Linked by Thom Holwerda on Mon 7th May 2012 07:47 UTC
Legal "ACTA is effectively dead, the European Commissioner for the Digital Agenda admitted Friday. An official spokesman said the 'political reality' was the fight was over. Neelie Kroes, speaking at a conference in Berlin, told delegates: 'We have recently seen how many thousands of people are willing to protest against rules which they see as constraining the openness and innovation of the Internet. This is a strong new political voice. And as a force for openness, I welcome it, even if I do not always agree with everything it says on every subject. 'We are now likely to be in a world without SOPA and without ACTA.'" That's how we roll, web.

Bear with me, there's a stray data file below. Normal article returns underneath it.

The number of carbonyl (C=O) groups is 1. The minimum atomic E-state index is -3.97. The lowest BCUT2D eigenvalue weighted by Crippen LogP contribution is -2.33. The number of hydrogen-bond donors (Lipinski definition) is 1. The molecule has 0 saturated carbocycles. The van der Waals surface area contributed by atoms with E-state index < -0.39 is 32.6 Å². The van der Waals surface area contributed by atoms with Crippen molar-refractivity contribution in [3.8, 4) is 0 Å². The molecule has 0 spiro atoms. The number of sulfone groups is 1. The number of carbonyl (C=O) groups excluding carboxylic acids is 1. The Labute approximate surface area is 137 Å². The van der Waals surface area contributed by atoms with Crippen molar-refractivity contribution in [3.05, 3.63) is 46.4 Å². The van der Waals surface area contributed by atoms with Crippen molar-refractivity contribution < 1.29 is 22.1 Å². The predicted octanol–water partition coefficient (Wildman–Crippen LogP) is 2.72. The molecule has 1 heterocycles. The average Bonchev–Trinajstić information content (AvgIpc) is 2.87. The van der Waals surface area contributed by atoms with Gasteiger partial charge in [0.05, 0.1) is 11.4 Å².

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B. Janssen
Member since:
2006-10-11

It can still be back, and it will. What I find most disturbing about this is that the politicians still seem to think this is only about civil liberties vs. intellectual property enforcement.

Most people I know who are upset about ACTA are upset because of the *way* ACTA was divised --- in clandestine, secret meetings. The drafting commission was well aware that the rules and regulations drafted in ACTA would upset the people and they thought sneaking it past the electorate is their best shot of getting it through. It so clearly shows who's servants these "public servants" really are.

EDIT: formatting

Edited 2012-05-07 08:30 UTC

Reply Score: 17